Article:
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Author: Hassett-Walker, Connie
Resulting in 2 citations.
1. Hassett-Walker, Connie
Delinquency and the Black Middle Class: An Exploratory Study
Journal of Ethnicity in Criminal Justice 8,4 (October 2010): 266-289.
Also: http://www.tandfonline.com/doi/abs/10.1080/15377938.2010.526868
Cohort(s): NLSY79
Publisher: Taylor & Francis
Keyword(s): Arrests; Black Studies; Black Youth; Criminal Justice System; Delinquency/Gang Activity; Parent-Child Relationship/Closeness; Peers/Peer influence/Peer relations; Racial Differences; Socioeconomic Factors

This study addresses the lack of criminal justice research on non-poor African Americans. The author empirically tested ideas from Pattillo-McCoy (1998, 1999) using data from the National Longitudinal Survey of Youth. The main research question was what causal factors predict delinquency among middle class Blacks. Having delinquent friends predicted a greater likelihood of future arrest among middle class Blacks but a lesser likelihood among poorer African Americans, suggesting different processes at work. Indicators of parental relationship problems had more of an impact on poor Black and White youth than on middle class youth of either race. [ABSTRACT FROM AUTHOR]
Bibliography Citation
Hassett-Walker, Connie. "Delinquency and the Black Middle Class: An Exploratory Study." Journal of Ethnicity in Criminal Justice 8,4 (October 2010): 266-289.
2. Hassett-Walker, Connie
Walsemann, Katrina Michelle
Bell, Bethany A.
Fisk, Calley E.
Shadden, Mark
Zhou, Weidan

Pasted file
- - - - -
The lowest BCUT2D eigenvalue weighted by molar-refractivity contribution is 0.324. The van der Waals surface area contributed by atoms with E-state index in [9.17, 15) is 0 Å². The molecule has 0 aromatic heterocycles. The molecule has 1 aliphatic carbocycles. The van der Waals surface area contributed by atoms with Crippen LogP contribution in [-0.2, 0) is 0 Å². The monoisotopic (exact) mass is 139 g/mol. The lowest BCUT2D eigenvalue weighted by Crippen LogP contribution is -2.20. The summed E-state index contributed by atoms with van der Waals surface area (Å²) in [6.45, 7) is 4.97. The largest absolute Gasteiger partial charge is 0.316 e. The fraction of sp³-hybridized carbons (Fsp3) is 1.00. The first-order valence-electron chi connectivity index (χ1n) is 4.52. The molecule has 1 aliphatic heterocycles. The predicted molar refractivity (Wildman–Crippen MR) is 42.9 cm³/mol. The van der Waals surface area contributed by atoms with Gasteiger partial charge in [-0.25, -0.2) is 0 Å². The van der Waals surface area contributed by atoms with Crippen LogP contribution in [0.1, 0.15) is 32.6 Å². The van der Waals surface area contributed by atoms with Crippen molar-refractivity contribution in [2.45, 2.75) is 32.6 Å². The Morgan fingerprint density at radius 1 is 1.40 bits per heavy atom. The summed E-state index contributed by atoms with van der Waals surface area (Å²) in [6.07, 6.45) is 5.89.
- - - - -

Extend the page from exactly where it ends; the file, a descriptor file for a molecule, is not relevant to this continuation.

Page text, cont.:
How Does Early Adulthood Arrest Alter Substance use Behavior? Are There Differential Effects by Race/Ethnicity and Gender?
Journal of Developmental and Life-Course Criminology 3,2 (June 2017): 196-220.
Also: https://link.springer.com/article/10.1007/s40865-017-0060-y
Cohort(s): NLSY97
Publisher: Springer
Keyword(s): Alcohol Use; Arrests; Criminal Justice System; Drug Use; Gender Differences; Racial Differences; Substance Use

Permission to reprint the abstract has not been received from the publisher.

Much criminal justice research has ignored racial/ethnic and gender differences in substance use subsequent to criminal justice involvement. This paper investigated how early adulthood arrest (i.e., 18 to 21 years of age) influences individuals' subsequent transitions from non-substance use to substance use and substance use to non-substance use through age 30. We also consider if these relationships differ by race/ethnicity and gender. Processes proscribed by labeling theory subsequent to getting arrested are considered.
Bibliography Citation
Hassett-Walker, Connie, Katrina Michelle Walsemann, Bethany A. Bell, Calley E. Fisk, Mark Shadden and Weidan Zhou. "How Does Early Adulthood Arrest Alter Substance use Behavior? Are There Differential Effects by Race/Ethnicity and Gender?" Journal of Developmental and Life-Course Criminology 3,2 (June 2017): 196-220.